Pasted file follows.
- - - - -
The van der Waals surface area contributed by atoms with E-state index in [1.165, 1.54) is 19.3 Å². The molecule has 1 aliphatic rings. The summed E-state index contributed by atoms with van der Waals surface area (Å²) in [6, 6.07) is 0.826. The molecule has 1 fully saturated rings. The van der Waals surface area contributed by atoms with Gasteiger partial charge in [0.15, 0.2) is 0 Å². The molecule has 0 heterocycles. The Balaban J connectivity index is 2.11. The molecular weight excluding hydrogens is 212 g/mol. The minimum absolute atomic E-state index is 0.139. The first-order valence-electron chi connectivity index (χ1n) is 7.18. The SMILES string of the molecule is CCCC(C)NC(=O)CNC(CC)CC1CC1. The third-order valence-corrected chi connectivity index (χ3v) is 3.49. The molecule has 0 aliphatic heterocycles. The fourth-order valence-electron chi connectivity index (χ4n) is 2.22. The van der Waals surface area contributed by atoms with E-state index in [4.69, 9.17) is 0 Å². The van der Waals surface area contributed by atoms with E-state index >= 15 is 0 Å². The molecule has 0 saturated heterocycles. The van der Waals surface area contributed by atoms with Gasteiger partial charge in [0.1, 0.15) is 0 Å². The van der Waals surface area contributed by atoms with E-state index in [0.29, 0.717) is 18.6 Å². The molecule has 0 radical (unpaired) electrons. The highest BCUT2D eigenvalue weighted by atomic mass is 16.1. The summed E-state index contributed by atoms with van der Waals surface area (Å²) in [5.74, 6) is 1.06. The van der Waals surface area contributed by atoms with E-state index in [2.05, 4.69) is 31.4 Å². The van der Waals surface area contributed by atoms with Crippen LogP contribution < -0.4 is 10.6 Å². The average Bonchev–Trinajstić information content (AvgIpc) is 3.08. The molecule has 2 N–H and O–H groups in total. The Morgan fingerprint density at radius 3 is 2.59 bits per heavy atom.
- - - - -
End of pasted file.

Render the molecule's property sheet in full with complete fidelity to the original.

The van der Waals surface area contributed by atoms with E-state index in [1.165, 1.54) is 19.3 Å². The molecule has 1 aliphatic rings. The summed E-state index contributed by atoms with van der Waals surface area (Å²) in [6, 6.07) is 0.826. The molecule has 1 fully saturated rings. The van der Waals surface area contributed by atoms with Gasteiger partial charge in [0.15, 0.2) is 0 Å². The molecule has 0 heterocycles. The Balaban J connectivity index is 2.11. The molecular weight excluding hydrogens is 212 g/mol. The minimum absolute atomic E-state index is 0.139. The first-order valence-electron chi connectivity index (χ1n) is 7.18. The SMILES string of the molecule is CCCC(C)NC(=O)CNC(CC)CC1CC1. The third-order valence-corrected chi connectivity index (χ3v) is 3.49. The molecule has 0 aliphatic heterocycles. The fourth-order valence-electron chi connectivity index (χ4n) is 2.22. The van der Waals surface area contributed by atoms with E-state index in [4.69, 9.17) is 0 Å². The van der Waals surface area contributed by atoms with E-state index >= 15 is 0 Å². The molecule has 0 saturated heterocycles. The van der Waals surface area contributed by atoms with Gasteiger partial charge in [0.1, 0.15) is 0 Å². The van der Waals surface area contributed by atoms with E-state index in [0.29, 0.717) is 18.6 Å². The molecule has 0 radical (unpaired) electrons. The highest BCUT2D eigenvalue weighted by atomic mass is 16.1. The summed E-state index contributed by atoms with van der Waals surface area (Å²) in [5.74, 6) is 1.06. The van der Waals surface area contributed by atoms with E-state index in [2.05, 4.69) is 31.4 Å². The van der Waals surface area contributed by atoms with Crippen LogP contribution < -0.4 is 10.6 Å². The average Bonchev–Trinajstić information content (AvgIpc) is 3.08. The molecule has 2 N–H and O–H groups in total. The Morgan fingerprint density at radius 3 is 2.59 bits per heavy atom.